7 Important FAQs Regarding IRS Statutes of Limitations - Axiom Tax Resolution Group

The IRS has a number of statutes of limitations in place that dictate how long the agency has to collect tax refunds, pursue an audit, or file taxes. These statutes can be confusing, so we’ve compiled a list of seven important FAQs to help you better understand them. It’s also ideal to consult a tax specialist on the matter.

Continue reading to learn more.

1) How Long Does a Tax Refund Last?Axiom Tax Resolution Group

If the IRS owes you a refund, you have a few years to claim it. To be more specific, the agency is required to issue refunds within 45 days of the filing date, and an institution has at least three years to claim that tax refund. If you don’t receive your refund within that period of time, check on the status of your refund. The three-year clock begins on the date you file your return.

2) What Happens to Uncollected Tax Refunds?

If you are owed a tax refund, and the IRS is unable to issue it to you, the refund will be sent to the U.S. Treasury. The Treasury will then hold onto the refund for a set period of time. After that period of time has elapsed for claiming those refunds, the refund will be considered unclaimed and will be forfeited to the government.

3) What Are Exceptions for Tax Refunds?

The three-year clock for claiming a tax refund does not apply in certain cases. For example, if you are experiencing physical or mental impairments that are preventing you from managing your finances, the clock is paused until that situation is resolved. Additionally, if you have tax deductions for bad debt, the period is extended to seven years.

4) How Long Does the IRS Have to Audit Returns?

The IRS has about three years to audit tax returns. This applies to both state and federal taxes. If the IRS finds that an individual or establishment owes more taxes than what you paid, you will be responsible for paying that amount plus interest. If you do not pay, the IRS may file a notice of lien against your property.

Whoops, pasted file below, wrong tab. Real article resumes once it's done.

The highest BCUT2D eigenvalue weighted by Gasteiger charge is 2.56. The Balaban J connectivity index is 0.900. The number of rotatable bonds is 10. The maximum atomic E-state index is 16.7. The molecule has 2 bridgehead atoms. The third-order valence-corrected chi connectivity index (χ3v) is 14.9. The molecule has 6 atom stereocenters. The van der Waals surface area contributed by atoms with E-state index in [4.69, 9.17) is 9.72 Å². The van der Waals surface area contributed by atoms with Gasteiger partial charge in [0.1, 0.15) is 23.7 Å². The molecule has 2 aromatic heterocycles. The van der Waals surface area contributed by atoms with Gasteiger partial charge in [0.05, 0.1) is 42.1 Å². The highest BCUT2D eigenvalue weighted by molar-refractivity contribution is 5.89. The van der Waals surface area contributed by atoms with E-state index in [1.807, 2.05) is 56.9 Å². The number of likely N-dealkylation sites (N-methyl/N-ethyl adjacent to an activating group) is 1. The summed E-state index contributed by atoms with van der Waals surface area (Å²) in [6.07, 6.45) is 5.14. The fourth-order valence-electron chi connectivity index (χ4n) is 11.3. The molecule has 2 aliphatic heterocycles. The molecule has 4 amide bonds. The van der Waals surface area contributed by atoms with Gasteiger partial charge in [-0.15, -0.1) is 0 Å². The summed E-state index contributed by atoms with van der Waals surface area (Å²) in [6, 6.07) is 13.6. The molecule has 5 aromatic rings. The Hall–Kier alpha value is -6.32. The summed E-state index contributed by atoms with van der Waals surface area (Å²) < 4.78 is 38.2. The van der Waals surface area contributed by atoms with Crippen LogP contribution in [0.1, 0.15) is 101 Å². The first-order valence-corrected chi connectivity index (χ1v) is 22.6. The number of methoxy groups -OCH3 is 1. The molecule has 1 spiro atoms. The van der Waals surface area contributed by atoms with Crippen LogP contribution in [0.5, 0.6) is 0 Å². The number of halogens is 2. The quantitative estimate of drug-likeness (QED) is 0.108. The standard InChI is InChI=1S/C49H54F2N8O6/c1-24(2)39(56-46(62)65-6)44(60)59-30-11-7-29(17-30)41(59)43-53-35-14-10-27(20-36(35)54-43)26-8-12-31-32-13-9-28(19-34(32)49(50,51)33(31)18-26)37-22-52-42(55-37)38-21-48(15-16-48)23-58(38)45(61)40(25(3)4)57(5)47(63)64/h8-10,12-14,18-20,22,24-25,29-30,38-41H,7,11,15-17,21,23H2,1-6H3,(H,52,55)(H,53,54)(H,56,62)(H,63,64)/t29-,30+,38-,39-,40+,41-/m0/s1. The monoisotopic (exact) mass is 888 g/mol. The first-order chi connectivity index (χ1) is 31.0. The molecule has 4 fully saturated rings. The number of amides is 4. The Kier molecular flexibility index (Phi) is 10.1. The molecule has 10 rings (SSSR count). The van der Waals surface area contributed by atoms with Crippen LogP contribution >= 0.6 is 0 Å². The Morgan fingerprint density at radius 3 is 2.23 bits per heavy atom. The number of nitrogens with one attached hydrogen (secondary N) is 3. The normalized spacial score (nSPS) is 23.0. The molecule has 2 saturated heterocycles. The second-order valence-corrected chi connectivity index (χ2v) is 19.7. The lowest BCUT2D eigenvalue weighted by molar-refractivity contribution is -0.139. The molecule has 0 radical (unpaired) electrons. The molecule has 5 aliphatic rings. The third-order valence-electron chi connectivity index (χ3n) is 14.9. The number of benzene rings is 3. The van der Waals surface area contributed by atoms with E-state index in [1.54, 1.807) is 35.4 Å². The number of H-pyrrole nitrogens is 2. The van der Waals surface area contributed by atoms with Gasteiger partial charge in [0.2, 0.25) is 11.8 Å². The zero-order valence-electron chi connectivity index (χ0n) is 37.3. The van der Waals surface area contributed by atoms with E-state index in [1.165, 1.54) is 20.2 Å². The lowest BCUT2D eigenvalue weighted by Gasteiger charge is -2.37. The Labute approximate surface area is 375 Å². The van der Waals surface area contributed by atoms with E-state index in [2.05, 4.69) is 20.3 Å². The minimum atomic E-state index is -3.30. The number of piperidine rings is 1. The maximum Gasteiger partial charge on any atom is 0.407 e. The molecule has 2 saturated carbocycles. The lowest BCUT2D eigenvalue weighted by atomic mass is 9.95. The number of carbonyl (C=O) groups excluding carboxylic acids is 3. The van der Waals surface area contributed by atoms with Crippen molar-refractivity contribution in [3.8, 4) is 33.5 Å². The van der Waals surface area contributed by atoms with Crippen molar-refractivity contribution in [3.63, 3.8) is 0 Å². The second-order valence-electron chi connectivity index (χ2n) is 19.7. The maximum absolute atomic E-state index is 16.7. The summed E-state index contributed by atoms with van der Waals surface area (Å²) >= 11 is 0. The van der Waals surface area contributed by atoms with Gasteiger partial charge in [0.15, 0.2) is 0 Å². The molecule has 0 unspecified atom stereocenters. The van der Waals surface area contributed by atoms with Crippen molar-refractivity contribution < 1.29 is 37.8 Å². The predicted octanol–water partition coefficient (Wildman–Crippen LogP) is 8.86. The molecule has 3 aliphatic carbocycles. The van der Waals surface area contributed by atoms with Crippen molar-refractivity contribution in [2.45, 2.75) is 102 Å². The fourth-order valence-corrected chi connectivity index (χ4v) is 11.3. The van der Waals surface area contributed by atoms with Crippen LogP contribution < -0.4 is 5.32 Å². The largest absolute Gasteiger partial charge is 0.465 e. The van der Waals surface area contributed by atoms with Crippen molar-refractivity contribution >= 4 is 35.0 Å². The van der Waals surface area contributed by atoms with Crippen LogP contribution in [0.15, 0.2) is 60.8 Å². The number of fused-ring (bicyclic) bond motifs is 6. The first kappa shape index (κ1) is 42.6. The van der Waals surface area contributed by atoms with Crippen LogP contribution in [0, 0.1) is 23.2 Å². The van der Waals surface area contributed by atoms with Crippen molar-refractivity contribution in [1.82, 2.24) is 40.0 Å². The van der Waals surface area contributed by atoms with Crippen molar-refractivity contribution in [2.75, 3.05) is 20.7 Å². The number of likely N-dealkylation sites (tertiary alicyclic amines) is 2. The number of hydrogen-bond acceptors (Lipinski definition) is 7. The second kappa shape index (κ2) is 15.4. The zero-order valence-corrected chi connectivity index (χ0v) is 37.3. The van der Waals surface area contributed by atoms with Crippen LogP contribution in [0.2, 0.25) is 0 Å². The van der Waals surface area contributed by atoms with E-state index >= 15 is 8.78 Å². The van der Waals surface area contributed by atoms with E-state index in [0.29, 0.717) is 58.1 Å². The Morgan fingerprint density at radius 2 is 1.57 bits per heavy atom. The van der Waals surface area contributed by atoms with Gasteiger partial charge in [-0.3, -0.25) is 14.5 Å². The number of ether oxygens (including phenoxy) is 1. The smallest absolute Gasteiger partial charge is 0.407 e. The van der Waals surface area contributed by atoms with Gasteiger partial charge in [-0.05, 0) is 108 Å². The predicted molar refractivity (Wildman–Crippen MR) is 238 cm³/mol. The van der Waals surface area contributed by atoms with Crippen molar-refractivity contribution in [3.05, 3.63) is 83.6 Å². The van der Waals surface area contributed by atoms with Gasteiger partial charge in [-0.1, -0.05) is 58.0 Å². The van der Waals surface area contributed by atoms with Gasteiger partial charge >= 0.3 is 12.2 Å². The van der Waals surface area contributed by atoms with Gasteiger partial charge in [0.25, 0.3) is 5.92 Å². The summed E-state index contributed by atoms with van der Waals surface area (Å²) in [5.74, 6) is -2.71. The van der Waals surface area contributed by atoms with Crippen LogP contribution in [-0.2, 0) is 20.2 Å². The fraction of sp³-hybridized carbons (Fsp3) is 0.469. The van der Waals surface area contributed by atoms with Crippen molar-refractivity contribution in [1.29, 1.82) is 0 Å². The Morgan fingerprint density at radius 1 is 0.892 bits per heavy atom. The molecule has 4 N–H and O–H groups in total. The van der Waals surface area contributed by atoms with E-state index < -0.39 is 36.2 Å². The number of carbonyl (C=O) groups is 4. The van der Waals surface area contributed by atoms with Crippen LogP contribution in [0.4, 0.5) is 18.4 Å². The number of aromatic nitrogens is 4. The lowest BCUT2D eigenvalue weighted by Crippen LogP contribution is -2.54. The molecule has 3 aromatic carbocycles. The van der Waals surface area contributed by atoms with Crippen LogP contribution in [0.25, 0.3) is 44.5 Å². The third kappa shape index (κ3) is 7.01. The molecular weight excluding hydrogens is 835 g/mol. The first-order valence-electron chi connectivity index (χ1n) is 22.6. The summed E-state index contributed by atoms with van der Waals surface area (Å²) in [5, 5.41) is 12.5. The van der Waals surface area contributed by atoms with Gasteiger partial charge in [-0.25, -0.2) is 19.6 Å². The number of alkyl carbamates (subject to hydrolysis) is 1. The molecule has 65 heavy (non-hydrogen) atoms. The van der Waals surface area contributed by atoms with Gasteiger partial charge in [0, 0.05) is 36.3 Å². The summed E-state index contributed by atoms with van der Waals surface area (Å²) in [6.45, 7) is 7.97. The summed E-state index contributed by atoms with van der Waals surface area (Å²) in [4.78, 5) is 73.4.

5) What Are Exceptions to the Audit Rule?

There are exceptions to the three-year rule. One is if you did not report at least 25 percent of your gross income. In this case, the IRS has six years to audit your return. Another exception is if you filed a false or fraudulent return to the agency. In this case, the IRS has no time limit for auditing your return.

6) How Long Does the IRS Have to Collect Taxes?

The IRS has around ten years to collect taxes that you owe. After ten years, the IRS can no longer take legal action against you for unpaid taxes. However, this does not mean that you will not have to pay taxes. The IRS can still send you a bill for the taxes you owe, which can entail the total amount of taxes plus interest.

7) How Should You Plan and File Your Taxes?

There is no singular answer to how you should plan your taxes, as it should depend on your individual situation and tax needs. However, some principles can help you plan and file your taxes more effectively. For instance, keep accurate records of your income, deductions, and expenses. Timely planning and filing are also recommended.

Conclusion

In conclusion, the IRS has a number of various statutes of limitations that apply to different types of taxes and tax situations. It’s important to be aware of these deadlines so that you can file your taxes in a timely manner and avoid any penalties.

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